Monday, May 21, 2012

Here's to those Glen Abbey Sand Men

Glen Abbey Sand Men

Bunker crew hard at work rebuilding
all of Glen Abbey's sand traps

By Eric Kohanik 

It was a sunny Friday the 13th in April when On Course caught up with Chris Armatage and the hard-working bunker crew at ClubLink's Glen Abbey Golf Club in Oakville, Ontario.

Chris and crew members Rob Roy and Jordan DiGirolamo, along with Glen Abbey Assistant Superintendent Steve Spiers, were all busy getting the internal drainage lines set up just right inside one of the bunkers next to the eighth green.

First, though, there was a layer of pea stone that needed to go into the channel that was dug for each drainage line. After the line was fitted precisely, another layer of pea stone was added on top.
The carefully executed process is just part of what has been an extensive renovation project that began last fall. The goal is to refurbish and rebuild all 94 sand traps at Glen Abbey.

“We began Sept. 7 and got 36 green-side bunkers done last fall,” explains Chris, who has been overseeing the project. Another eight green-side traps were left semi-complete over the winter before work on them geared up again in the spring.

“Our aim is to complete all of the green-side bunkers first and then move on to the fairway bunkers in May,” Chris says. “There are 50 of those!”

Among the challenges facing the crew has been the condition of the “external outlets” – drainage lines that extend from the bunkers and run under fairways and cart paths in order to divert excess water to ponds and storm drains.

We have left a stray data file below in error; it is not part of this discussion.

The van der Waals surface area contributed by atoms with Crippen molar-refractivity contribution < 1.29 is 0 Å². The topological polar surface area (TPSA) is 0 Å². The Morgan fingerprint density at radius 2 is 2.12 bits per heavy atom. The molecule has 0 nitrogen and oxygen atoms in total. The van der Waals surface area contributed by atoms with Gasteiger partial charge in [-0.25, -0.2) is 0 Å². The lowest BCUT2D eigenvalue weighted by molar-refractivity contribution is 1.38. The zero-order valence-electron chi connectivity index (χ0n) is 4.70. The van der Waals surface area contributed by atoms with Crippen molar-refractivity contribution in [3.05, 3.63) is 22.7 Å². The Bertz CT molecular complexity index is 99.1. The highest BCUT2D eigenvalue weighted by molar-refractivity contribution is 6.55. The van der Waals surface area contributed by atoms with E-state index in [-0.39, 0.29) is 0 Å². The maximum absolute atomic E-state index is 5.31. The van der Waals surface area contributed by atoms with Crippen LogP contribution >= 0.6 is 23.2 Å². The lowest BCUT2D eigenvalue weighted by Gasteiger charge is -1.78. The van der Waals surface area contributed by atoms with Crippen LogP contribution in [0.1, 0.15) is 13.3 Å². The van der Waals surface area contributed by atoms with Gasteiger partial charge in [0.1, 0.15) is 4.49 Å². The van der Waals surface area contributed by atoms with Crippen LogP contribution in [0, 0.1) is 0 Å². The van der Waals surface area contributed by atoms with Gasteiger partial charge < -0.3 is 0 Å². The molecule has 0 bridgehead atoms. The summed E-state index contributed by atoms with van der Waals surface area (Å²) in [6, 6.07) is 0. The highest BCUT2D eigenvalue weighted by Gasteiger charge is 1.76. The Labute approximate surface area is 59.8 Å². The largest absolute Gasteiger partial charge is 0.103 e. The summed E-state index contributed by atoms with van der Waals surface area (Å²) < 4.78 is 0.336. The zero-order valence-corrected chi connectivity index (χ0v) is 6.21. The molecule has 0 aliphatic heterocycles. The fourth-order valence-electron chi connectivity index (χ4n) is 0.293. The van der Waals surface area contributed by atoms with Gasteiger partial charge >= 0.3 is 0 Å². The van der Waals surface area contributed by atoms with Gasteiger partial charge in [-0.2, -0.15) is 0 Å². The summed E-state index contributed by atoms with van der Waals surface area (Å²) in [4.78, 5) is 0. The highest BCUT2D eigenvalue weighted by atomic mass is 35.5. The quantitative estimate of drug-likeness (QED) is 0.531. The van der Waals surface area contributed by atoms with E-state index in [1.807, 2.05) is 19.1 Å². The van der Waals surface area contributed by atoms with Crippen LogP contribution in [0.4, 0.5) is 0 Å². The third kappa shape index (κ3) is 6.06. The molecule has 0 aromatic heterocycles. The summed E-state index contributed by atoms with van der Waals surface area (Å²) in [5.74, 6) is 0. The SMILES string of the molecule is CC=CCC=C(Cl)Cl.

“If they're plugged, then we have a little more work to do,” Chris points out. “So far, there's been a half-dozen cases where we had to install new external outlets.”

One of the big tasks still ahead for Chris and his team will be the 17th and 18th holes at Glen Abbey.
Hole 17 boasts a total of 17 bunkers, while the collection of sand traps on the 18th hole includes the notorious Tiger Trap, the site of what still ranks as one of the greatest shots in golf history: Tiger Woods' 218-yard, six-iron shot in the final round of the 2000 Canadian Open.

“It's going to be interesting with all the bunkers there,” Chris concedes. Nevertheless, he and his crew are ready and eager to tackle the challenge.

(First published in On Course - Spring 2012.)